Three Self-Compassion Myths

Three Self-Compassion Myths

People talk a lot about self-compassion these days, but most people don’t know what it means.

Just a couple of generations ago, people thought that life was hard, very hard, and that was it.

Men worked all day and night, while women took care of the home and family.

When the rooster crowed, husbands and wives woke up. When the sun went down, they went to sleep.

They did this every day and barely had any time for themselves.

Myth 1: Self-compassion is a passing fad

Today, though, we know ourselves better than ever. Humanity has grown and changed. Now, we are aware creators of our own lives who also want to make a difference in the lives of others. Self-help and self-improvement used to be a treat, but now they are part of our everyday lives.
But one of the biggest myths is that self-compassion is just a buzzword or a passing trend. A lot of work in the fields of personal development and psychology shows that being kind to yourself has long-term benefits. There are many benefits to practicing self-compassion, but here are the two most important ones:
Being kind to ourselves makes us feel better, work better, and have a better time. Being kind to ourselves in the everyday moments of life helps us stop expecting others to do things for us.

Myth Number Two: Being kind to yourself is selfish

Many people feel selfish when they do things just for themselves that make them happy and don’t involve anyone else. This is not true at all; when we do things for ourselves, we make ourselves happy. If you kept a journal of how many times you were hard on yourself during the day, you would be surprised. When you practice self-compassion, there are many good things that happen:
You have a more positive and optimistic outlook on life. You feel less anger, resentment, and stress. You are more pleasant to be around and a good example for others.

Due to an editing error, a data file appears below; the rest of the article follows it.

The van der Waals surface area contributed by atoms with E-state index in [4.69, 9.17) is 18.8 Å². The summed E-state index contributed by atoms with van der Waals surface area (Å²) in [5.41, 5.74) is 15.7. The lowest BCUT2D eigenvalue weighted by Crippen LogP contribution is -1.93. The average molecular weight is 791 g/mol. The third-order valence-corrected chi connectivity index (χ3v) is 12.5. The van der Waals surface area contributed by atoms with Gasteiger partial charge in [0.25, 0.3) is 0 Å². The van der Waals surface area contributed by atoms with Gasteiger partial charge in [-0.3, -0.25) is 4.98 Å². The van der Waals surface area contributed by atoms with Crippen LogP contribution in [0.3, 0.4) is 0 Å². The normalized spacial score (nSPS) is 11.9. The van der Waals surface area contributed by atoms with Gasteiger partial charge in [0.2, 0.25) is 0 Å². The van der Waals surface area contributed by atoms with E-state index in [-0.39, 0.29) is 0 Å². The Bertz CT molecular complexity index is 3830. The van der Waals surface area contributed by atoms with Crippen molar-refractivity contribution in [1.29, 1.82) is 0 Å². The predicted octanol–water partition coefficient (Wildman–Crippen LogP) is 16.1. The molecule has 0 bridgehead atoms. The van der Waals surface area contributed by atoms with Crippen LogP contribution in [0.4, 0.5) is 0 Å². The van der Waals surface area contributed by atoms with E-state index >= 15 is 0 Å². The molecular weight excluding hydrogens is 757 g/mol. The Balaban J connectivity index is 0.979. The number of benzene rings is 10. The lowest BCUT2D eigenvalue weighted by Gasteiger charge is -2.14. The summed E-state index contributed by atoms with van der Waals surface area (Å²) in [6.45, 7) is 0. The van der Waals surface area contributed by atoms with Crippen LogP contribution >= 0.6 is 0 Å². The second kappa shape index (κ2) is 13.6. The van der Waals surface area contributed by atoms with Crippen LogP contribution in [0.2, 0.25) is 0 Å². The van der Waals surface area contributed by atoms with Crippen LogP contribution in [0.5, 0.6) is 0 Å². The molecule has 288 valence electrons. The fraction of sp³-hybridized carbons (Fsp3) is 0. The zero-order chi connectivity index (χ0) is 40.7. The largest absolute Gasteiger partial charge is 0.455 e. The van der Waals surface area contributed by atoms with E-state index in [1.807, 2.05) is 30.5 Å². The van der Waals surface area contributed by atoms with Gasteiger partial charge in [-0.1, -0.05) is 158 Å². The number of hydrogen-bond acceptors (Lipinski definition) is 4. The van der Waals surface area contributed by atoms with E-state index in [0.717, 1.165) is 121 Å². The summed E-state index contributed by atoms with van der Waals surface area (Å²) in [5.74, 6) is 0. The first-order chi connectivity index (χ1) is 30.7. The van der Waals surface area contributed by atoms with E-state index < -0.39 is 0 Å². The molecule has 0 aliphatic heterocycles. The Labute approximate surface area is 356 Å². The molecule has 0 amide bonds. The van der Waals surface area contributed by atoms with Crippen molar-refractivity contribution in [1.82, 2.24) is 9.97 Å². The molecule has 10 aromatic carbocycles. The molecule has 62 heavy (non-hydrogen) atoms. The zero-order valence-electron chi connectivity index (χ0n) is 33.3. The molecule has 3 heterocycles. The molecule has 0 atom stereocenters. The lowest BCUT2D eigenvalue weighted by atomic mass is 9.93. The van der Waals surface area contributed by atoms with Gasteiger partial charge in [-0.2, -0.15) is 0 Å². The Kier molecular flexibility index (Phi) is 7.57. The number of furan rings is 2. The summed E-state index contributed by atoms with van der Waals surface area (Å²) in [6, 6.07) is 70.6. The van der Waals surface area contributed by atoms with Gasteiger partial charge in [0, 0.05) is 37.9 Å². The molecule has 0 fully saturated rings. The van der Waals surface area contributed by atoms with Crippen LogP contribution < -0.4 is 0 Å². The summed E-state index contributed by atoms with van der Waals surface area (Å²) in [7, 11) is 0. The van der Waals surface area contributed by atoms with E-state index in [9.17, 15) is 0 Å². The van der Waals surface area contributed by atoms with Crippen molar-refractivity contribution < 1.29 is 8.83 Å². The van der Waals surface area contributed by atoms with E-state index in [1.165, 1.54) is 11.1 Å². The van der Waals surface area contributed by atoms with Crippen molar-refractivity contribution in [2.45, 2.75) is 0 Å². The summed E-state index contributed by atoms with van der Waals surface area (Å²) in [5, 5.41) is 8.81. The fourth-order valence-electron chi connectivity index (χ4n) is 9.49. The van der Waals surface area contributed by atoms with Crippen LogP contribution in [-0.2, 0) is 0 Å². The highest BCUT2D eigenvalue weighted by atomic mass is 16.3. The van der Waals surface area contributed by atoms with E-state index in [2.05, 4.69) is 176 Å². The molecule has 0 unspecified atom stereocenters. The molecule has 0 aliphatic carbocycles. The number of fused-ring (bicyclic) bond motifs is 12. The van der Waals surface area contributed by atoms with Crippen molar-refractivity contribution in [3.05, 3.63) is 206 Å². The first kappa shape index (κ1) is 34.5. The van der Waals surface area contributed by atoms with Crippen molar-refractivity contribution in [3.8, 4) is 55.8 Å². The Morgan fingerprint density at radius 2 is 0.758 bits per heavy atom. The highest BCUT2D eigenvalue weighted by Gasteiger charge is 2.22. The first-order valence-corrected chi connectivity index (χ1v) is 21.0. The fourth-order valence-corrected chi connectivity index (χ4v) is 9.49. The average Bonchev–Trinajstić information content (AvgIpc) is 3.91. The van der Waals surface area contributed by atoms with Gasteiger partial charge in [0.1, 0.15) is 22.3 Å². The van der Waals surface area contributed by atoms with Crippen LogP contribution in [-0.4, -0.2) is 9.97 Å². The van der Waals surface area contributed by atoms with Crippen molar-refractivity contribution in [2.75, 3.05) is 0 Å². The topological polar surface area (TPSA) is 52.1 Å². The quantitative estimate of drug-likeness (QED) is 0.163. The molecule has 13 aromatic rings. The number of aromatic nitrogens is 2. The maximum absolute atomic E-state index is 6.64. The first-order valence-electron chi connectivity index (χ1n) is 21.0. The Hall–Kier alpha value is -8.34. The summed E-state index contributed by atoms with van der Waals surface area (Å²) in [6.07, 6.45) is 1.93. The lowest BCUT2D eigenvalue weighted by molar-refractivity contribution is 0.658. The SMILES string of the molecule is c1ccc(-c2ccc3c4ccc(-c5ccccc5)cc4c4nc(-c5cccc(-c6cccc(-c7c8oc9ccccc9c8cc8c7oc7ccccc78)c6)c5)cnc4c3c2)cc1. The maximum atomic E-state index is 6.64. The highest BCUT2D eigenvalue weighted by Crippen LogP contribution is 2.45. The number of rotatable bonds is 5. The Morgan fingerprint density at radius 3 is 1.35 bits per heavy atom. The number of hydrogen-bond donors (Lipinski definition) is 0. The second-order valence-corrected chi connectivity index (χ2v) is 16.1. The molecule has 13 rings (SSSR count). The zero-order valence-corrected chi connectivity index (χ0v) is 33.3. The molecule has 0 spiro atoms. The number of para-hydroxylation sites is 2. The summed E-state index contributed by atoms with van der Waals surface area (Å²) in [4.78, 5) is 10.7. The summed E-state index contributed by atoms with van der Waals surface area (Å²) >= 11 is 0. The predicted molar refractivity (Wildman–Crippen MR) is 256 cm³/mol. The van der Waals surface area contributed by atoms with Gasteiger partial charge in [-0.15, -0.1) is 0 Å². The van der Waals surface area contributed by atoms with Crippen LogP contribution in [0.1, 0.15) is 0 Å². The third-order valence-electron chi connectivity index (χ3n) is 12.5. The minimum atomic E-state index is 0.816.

• A happier, more empathetic way of thinking makes the mind, body, and spirit healthier.
We take care of ourselves so that other people don’t have to always comfort, feed, and care for us. When life throws us a curveball, we all need other people. However, we can practice self-compassion every day to fight the negative thoughts in our heads.
We all have a critic inside us, and when we use self-compassion to challenge those thoughts, we are better off.

Myth 3: Only spiritual people can have self-compassion.

Being spiritual, religious, or new age has nothing to do with self-compassion. Self-compassion produces results. Think about being in a meeting or working on a project when something goes wrong (as things often do). The project will go in a different direction if you spend your time, energy, and most of all attention on fixing problems and troubleshooting instead of on yourself. It not only changes the way things go, but it also changes how things turn out.
You can improve your life by asking your inner critic a few questions:

Does this make sense?

Is it true that I criticize myself?

Am I a mistake or did I simply make a mistake?

How can I grow and learn from this?

How can I use this to quickly get back on my feet and make a better choice?

You can see that self-compassion makes sense when we stand up to that inner critic.

Look at your life and see where you can challenge your inner critic, bust these myths, and change things.

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